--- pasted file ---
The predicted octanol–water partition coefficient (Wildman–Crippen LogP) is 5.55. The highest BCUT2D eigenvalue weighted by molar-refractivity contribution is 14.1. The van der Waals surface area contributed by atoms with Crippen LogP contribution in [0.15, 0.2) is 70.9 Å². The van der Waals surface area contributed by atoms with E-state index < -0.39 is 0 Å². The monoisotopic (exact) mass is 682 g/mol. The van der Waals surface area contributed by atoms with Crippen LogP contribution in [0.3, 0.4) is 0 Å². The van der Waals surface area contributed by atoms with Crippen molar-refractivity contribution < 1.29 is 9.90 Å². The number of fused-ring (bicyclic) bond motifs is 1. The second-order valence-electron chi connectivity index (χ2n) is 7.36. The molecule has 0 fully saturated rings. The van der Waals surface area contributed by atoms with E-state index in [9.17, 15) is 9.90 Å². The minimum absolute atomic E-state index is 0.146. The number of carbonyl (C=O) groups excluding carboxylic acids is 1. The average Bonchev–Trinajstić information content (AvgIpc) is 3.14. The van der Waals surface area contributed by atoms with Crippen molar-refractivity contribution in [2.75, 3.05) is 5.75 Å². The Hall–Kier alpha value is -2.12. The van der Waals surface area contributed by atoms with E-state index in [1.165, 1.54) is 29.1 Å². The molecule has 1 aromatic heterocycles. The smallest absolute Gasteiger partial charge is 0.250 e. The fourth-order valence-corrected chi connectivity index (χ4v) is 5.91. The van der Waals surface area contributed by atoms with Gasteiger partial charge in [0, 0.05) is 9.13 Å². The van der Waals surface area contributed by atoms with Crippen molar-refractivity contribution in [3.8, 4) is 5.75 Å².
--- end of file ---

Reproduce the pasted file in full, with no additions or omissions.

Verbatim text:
The predicted octanol–water partition coefficient (Wildman–Crippen LogP) is 5.55. The highest BCUT2D eigenvalue weighted by molar-refractivity contribution is 14.1. The van der Waals surface area contributed by atoms with Crippen LogP contribution in [0.15, 0.2) is 70.9 Å². The van der Waals surface area contributed by atoms with E-state index < -0.39 is 0 Å². The monoisotopic (exact) mass is 682 g/mol. The van der Waals surface area contributed by atoms with Crippen LogP contribution in [0.3, 0.4) is 0 Å². The van der Waals surface area contributed by atoms with Crippen molar-refractivity contribution < 1.29 is 9.90 Å². The number of fused-ring (bicyclic) bond motifs is 1. The second-order valence-electron chi connectivity index (χ2n) is 7.36. The molecule has 0 fully saturated rings. The van der Waals surface area contributed by atoms with E-state index in [9.17, 15) is 9.90 Å². The minimum absolute atomic E-state index is 0.146. The number of carbonyl (C=O) groups excluding carboxylic acids is 1. The average Bonchev–Trinajstić information content (AvgIpc) is 3.14. The van der Waals surface area contributed by atoms with Crippen molar-refractivity contribution in [2.75, 3.05) is 5.75 Å². The Hall–Kier alpha value is -2.12. The van der Waals surface area contributed by atoms with E-state index in [1.165, 1.54) is 29.1 Å². The molecule has 1 aromatic heterocycles. The smallest absolute Gasteiger partial charge is 0.250 e. The fourth-order valence-corrected chi connectivity index (χ4v) is 5.91. The van der Waals surface area contributed by atoms with Gasteiger partial charge in [0, 0.05) is 9.13 Å². The van der Waals surface area contributed by atoms with Crippen molar-refractivity contribution in [3.8, 4) is 5.75 Å².